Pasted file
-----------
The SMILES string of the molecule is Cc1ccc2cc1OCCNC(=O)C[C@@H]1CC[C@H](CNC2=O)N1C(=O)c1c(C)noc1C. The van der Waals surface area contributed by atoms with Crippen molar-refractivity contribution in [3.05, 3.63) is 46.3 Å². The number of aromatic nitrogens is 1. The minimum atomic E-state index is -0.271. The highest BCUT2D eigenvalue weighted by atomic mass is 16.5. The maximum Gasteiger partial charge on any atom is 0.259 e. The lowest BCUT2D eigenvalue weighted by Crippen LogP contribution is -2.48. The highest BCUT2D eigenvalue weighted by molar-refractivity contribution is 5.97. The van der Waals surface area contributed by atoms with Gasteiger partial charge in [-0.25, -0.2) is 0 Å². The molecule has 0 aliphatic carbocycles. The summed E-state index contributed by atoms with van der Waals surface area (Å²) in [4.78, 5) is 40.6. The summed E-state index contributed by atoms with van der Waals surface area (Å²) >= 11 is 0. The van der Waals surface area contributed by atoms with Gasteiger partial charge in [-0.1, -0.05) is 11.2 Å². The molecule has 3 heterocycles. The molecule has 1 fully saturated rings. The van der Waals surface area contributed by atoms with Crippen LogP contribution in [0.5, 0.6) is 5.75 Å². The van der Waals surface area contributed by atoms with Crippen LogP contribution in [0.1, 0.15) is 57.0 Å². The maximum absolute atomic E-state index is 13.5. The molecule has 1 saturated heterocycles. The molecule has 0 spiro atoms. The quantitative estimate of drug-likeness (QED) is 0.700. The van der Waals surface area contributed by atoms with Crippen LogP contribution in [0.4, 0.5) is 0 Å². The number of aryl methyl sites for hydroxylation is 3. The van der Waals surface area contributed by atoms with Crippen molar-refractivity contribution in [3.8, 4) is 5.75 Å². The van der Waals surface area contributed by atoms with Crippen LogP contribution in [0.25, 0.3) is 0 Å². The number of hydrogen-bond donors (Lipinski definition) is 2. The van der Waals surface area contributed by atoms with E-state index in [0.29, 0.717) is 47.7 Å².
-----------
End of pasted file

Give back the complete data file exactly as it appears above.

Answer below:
The SMILES string of the molecule is Cc1ccc2cc1OCCNC(=O)C[C@@H]1CC[C@H](CNC2=O)N1C(=O)c1c(C)noc1C. The van der Waals surface area contributed by atoms with Crippen molar-refractivity contribution in [3.05, 3.63) is 46.3 Å². The number of aromatic nitrogens is 1. The minimum atomic E-state index is -0.271. The highest BCUT2D eigenvalue weighted by atomic mass is 16.5. The maximum Gasteiger partial charge on any atom is 0.259 e. The lowest BCUT2D eigenvalue weighted by Crippen LogP contribution is -2.48. The highest BCUT2D eigenvalue weighted by molar-refractivity contribution is 5.97. The van der Waals surface area contributed by atoms with Gasteiger partial charge in [-0.25, -0.2) is 0 Å². The molecule has 0 aliphatic carbocycles. The summed E-state index contributed by atoms with van der Waals surface area (Å²) in [4.78, 5) is 40.6. The summed E-state index contributed by atoms with van der Waals surface area (Å²) >= 11 is 0. The van der Waals surface area contributed by atoms with Gasteiger partial charge in [-0.1, -0.05) is 11.2 Å². The molecule has 3 heterocycles. The molecule has 1 fully saturated rings. The van der Waals surface area contributed by atoms with Crippen LogP contribution in [0.5, 0.6) is 5.75 Å². The van der Waals surface area contributed by atoms with Crippen LogP contribution in [0.1, 0.15) is 57.0 Å². The maximum absolute atomic E-state index is 13.5. The molecule has 1 saturated heterocycles. The molecule has 0 spiro atoms. The quantitative estimate of drug-likeness (QED) is 0.700. The van der Waals surface area contributed by atoms with Crippen LogP contribution in [0.4, 0.5) is 0 Å². The number of aryl methyl sites for hydroxylation is 3. The van der Waals surface area contributed by atoms with Crippen molar-refractivity contribution in [3.8, 4) is 5.75 Å². The van der Waals surface area contributed by atoms with Crippen LogP contribution in [0.25, 0.3) is 0 Å². The number of hydrogen-bond donors (Lipinski definition) is 2. The van der Waals surface area contributed by atoms with E-state index in [0.29, 0.717) is 47.7 Å².